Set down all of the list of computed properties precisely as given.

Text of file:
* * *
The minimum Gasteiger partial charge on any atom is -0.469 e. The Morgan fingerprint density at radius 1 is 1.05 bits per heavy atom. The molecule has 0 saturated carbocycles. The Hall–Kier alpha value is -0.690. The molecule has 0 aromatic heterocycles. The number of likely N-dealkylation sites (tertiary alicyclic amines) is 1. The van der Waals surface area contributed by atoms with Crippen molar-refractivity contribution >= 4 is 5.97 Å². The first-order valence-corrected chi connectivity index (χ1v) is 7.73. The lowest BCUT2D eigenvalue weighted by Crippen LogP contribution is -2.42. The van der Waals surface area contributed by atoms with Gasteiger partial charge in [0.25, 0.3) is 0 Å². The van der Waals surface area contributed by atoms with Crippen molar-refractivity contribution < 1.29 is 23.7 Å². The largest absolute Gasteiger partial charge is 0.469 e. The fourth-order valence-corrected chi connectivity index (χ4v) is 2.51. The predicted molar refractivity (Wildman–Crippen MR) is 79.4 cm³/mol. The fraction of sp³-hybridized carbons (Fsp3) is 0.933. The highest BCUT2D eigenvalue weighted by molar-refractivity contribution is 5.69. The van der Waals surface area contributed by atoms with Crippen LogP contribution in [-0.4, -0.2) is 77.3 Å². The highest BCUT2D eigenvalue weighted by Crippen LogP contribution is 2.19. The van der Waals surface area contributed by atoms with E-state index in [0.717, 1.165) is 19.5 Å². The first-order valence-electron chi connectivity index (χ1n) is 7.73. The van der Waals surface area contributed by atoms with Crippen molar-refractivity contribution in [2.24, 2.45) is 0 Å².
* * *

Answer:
The minimum Gasteiger partial charge on any atom is -0.469 e. The Morgan fingerprint density at radius 1 is 1.05 bits per heavy atom. The molecule has 0 saturated carbocycles. The Hall–Kier alpha value is -0.690. The molecule has 0 aromatic heterocycles. The number of likely N-dealkylation sites (tertiary alicyclic amines) is 1. The van der Waals surface area contributed by atoms with Crippen molar-refractivity contribution >= 4 is 5.97 Å². The first-order valence-corrected chi connectivity index (χ1v) is 7.73. The lowest BCUT2D eigenvalue weighted by Crippen LogP contribution is -2.42. The van der Waals surface area contributed by atoms with Gasteiger partial charge in [0.25, 0.3) is 0 Å². The van der Waals surface area contributed by atoms with Crippen molar-refractivity contribution < 1.29 is 23.7 Å². The largest absolute Gasteiger partial charge is 0.469 e. The fourth-order valence-corrected chi connectivity index (χ4v) is 2.51. The predicted molar refractivity (Wildman–Crippen MR) is 79.4 cm³/mol. The fraction of sp³-hybridized carbons (Fsp3) is 0.933. The highest BCUT2D eigenvalue weighted by molar-refractivity contribution is 5.69. The van der Waals surface area contributed by atoms with Crippen LogP contribution in [-0.4, -0.2) is 77.3 Å². The highest BCUT2D eigenvalue weighted by Crippen LogP contribution is 2.19. The van der Waals surface area contributed by atoms with E-state index in [0.717, 1.165) is 19.5 Å². The first-order valence-electron chi connectivity index (χ1n) is 7.73. The van der Waals surface area contributed by atoms with Crippen molar-refractivity contribution in [2.24, 2.45) is 0 Å².